US Congress passes infrastructure bill containing major tax reporting requirements for the cryptocurrency industry

Buried within the infrastructure legislation that the House of Representatives passed on Nov 5 are new measures that would extend Form 1099-B and cost-basis reporting requirements to all “digital assets” such as Bitcoin and Ethereum. The requirements, which are expected to raise $28 million of revenue for the bill, would impose tax reporting obligations on crypto exchanges, software developers, and others in the industry. Currently, there are no reporting requirements for cryptocurrency exchanges, although some exchanges may send you tax forms (for example, Coinbase sends 1099-MISC, which only covers rewards received from Coinbase, not capital gains). The new reporting requirement does not take effect until January 1, 2023, and thus affects tax returns filed in 2024. Transactions in 2021 and 2022 are exempt from the new reporting requirements. This means that exchanges are not required to send you Form 1099-B until 2024 (for 2023 taxes), although exchanges may start complying earlier.

Starting on January 1, 2023, a “broker” will be required to report transactions involving “digital assets” for the calendar year to the IRS on Forms 1099-B or another similar tax form. The legislation would treat digital assets as “specified securities.” This means brokers would have to track and report such information as the identity of customers as well as the cost basis and gain/loss from the sale of digital assets. Brokers would also be required to report transfers of digital assets to non-brokers. Digital assets would include any “digital representation of value” recorded on a blockchain or similar technology. This would cover all cryptocurrencies and potentially other forms of digital assets such as non-fungible tokens (NFTs). As with traditional Form 1099-B reporting, taxpayers may be subject to substantial penalties for failure to file or timely file an informational return with the IRS.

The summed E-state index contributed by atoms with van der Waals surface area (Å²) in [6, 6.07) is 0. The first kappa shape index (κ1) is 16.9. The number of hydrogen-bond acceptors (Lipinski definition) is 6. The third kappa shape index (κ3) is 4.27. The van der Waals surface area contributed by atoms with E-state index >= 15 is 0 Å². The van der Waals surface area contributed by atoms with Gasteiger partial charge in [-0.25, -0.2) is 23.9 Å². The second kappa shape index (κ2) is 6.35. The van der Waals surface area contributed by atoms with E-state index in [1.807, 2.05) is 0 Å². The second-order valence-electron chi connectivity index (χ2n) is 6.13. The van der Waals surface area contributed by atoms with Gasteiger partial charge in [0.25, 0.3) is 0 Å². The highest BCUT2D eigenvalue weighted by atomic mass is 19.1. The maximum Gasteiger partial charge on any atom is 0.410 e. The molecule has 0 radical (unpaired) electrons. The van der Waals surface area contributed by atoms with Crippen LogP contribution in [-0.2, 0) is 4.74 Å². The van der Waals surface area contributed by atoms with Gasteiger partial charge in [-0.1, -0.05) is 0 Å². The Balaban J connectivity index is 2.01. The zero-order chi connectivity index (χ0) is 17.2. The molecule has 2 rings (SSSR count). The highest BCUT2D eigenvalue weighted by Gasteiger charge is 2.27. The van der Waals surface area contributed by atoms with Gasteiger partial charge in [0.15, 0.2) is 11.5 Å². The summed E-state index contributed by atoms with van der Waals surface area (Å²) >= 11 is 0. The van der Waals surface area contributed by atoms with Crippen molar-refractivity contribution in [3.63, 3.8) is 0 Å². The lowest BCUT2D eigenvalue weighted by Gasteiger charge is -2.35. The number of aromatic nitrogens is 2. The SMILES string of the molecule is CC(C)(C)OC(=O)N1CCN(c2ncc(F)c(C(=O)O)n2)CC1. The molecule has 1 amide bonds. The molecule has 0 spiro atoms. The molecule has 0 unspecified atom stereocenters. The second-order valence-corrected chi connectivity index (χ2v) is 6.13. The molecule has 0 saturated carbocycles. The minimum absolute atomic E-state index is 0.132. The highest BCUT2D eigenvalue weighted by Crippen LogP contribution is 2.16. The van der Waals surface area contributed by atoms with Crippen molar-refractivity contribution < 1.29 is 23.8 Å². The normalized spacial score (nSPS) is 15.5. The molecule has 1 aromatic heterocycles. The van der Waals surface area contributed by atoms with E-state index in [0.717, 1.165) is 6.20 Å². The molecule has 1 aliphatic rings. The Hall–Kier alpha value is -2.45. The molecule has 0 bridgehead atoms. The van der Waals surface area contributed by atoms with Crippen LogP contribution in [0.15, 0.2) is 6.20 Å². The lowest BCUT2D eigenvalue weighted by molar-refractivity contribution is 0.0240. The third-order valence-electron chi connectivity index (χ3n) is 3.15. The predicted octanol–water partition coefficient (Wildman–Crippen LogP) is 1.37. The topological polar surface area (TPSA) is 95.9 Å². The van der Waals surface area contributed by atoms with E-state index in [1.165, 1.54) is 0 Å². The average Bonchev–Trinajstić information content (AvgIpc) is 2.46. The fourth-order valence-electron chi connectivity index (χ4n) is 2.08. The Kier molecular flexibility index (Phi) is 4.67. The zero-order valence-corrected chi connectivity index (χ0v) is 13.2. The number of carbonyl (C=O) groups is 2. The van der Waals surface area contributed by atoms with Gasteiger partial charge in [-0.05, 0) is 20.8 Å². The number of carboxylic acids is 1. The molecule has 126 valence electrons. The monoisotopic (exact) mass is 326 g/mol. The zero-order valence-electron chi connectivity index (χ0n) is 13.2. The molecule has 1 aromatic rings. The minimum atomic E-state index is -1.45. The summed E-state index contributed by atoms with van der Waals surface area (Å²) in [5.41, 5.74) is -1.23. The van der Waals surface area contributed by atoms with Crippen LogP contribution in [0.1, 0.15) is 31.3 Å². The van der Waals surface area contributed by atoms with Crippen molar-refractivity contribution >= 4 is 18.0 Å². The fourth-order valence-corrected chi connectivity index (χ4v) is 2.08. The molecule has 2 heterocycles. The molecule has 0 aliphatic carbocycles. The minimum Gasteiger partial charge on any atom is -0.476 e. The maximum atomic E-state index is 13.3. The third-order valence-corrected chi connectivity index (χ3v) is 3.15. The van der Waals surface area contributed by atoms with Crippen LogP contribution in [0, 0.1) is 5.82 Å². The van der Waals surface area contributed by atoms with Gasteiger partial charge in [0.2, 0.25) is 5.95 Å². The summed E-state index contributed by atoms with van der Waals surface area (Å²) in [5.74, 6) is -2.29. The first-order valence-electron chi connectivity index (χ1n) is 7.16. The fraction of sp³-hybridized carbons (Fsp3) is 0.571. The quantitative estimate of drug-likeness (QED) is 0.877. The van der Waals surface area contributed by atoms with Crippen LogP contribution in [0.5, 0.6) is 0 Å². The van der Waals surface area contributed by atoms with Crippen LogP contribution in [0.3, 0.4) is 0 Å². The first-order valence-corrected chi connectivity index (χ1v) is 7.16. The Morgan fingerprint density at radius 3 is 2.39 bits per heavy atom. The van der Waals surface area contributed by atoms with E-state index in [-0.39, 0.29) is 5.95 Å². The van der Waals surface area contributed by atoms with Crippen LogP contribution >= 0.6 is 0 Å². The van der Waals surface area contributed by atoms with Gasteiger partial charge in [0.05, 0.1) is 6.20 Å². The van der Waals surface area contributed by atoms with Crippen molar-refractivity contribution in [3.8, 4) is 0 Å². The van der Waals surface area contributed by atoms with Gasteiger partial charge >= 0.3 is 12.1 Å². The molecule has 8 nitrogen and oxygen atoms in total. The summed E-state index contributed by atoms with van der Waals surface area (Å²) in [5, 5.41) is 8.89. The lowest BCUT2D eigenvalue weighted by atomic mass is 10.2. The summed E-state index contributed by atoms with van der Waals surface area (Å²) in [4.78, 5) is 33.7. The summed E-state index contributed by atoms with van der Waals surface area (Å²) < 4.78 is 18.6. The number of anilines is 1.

Miners verify Bitcoin transactions by solving complex mathematical puzzles in exchange for a specified amount of Bitcoin. Because miners are verifying thousands of transactions per day and do not have access to the identities of users during the process, they would not be able to produce the information required to be reported under the Senate bill. It remains to be seen whether the U.S. Treasury and IRS will narrow the interpretation of broker to exclude miners, developers, and other players without the resources to comply with the new reporting requirements.

Finally, the legislation would modify existing rules and would apply to digital assets as cash. This means that anyone who receives more than $10,000 of cash (including digital assets) in one or multiple transactions must file a Form 8300 return with the IRS.